As soon as we arrived at the event on Friday, you could see that it was going to be a special occasion, largely due to the number of police in attendance. As we walked to the event centre and registration, we played the who-might-be-a-security-guard game but it was a bit like shooting fish in a barrel as the all had ear pieces and suits on. Obviously they didn't do their homework otherwise they would have been in Hokas, shorts and t-shirts (with ear pieces).

Registration was a quick affair and we were able to have a relaxed chat and take in the wonderful views out over the bay before heading back to the car the get changed and be back at the start for the pre-race briefing. I spent some time chatting with fellow WHW race competitor Karl and his wife Fiona; I would spend much of the weekend with Karl and greatly enjoyed his company along the way.

Registering alongside George

Once the briefing was out of the way we waited the arrival of the royals. I say that in the plural as The Duchess had decided to be a part of the great event too, making this her first public engagement after the recent birth.

The royals with race directors Q and Bing

They spoke to the organisers and a few of the runners as us mere mortals waited in the pre-start area. I was not really sure of the royal protocol for this occasion but I really needed a call of nature, so once they had all gone past where I was standing, I found a quiet area at the back of the waiting pen and had a quick pee, fighting back the image of me locked up in The Tower of London being fed energy gels by a Yeoman guard.

Finally, we were ready for the off. There was a 10 seconds countdown and The Duke rang the (newly acquired) Ring O Fire brass bell and off we went - just under 100 souls with an adventure ahead. I had an original game plan of taking things nice and easy for the first part of the day, with the understanding that it was not just a 35 mile race but had to be followed by another 65 miles and then another 33 miles. However, my usual discipline in this situation somehow got left behind. I did not wear my GPS watch for this race and simply got too carried away with the route. After about 4 miles, I was running along with Euan (as would for many hours over the next couple of days) when he commented that we were running at 7:30 min/miling! Oh, bugger. Euan slowed at that point, but I thought in for a penny...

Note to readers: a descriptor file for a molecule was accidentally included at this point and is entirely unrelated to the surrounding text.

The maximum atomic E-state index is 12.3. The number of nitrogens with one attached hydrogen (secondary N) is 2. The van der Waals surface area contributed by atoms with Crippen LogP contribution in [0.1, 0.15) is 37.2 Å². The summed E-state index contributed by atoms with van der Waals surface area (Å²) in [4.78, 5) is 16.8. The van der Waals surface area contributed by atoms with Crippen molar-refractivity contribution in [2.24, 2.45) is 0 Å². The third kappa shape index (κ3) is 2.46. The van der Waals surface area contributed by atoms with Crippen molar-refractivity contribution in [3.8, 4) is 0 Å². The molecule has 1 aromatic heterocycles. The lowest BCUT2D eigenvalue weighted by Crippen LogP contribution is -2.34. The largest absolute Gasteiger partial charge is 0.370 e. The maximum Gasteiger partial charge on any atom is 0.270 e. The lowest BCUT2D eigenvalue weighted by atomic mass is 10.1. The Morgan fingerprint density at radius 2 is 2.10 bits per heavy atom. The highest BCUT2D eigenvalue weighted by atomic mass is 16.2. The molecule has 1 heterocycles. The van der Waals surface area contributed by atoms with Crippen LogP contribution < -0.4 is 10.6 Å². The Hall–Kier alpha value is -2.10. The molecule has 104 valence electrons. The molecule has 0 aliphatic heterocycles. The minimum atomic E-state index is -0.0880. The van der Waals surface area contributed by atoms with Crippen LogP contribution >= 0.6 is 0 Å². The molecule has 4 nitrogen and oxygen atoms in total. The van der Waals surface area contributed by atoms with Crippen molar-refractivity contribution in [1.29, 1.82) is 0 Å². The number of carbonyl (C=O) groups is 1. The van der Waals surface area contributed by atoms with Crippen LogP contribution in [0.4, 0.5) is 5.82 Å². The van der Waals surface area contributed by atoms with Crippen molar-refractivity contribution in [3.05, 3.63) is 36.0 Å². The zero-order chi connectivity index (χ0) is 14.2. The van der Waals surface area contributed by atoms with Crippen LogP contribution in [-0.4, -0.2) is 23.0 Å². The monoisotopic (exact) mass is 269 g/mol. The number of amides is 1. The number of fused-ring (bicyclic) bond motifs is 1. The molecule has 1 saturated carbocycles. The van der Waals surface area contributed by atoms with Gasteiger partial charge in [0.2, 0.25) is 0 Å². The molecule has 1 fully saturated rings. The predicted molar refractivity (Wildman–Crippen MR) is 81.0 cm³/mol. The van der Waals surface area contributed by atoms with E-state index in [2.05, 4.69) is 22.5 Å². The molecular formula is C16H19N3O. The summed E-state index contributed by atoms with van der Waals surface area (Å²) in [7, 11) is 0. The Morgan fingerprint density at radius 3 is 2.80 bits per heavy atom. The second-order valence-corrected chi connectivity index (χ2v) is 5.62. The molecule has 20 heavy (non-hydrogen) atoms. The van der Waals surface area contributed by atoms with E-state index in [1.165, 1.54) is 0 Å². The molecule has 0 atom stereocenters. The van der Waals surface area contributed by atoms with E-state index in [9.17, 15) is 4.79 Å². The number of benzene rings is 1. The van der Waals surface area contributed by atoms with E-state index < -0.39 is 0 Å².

Approaching feed station near Llanfachraeth

I made good time to the first feed station and was really enjoying my running, though I remember commenting at the time that I was going way too fast. As this was not my A race for the year I continued with the idea that I would just keep going with the flow and see what happens later; I'm sure you can all see where this is going!

I made more good time on the next section to the half way feed station, feeling great and still running just about everything the terrain could throw at me. I was totally on my own for this section but was able to take in the stunning views to help carry me along.


As the terrain started to get a bit more hilly over the last third of the course, I managed to catch up a couple of runners and started to think that this might be my day, however, just before the third feed station near Wylfa Point we cross a shingle spit at Cemlyn Bay, the best part of a km long. I trudged across fine, but as soon as I hit the tarmac on the other side, I got cramp in both hamstrings so had to take some time to stretch and then just had a walk for a while. It's amazing how quickly you can got from great to crap in these events. From this point on it was going to be a case of get in to the finish as best I could.


Tracey met me just after this point which was a perfect tonic and just enough to keep me trudging in the right direction. The final push has a lot of ups and downs which was a bit of a blessing as I was just able to walk the ups and shuffle the downs, though at least the threat of cramp had started to diminish. The views continued to be awe inspiring so I tried to concentrated on the journey rather than my embarrassing shuffle.


A few runners came past and I just had to let them go, concentrating purely on the finish at Amlwch which eventually came, although the extra mile from the coastal path to the finish at the leisure centre was a killer.

Finished Day 1 (only just!)

I knew I was in a bad shape and desperately wanted to lie down and start to regroup so quickly went round the corner and into the campervan in the car park where Tracey had thoughtfully left the bed out ready for me to collapse on to. Initially, I just got wrapped up in a quilt to stop shivering and then started to get some coke in, along with the magic salt and vinegar crisps. Only after a couple of hours was I able to start eating some proper food and finally, just before bed time, I hobbled into the leisure centre to get a shower.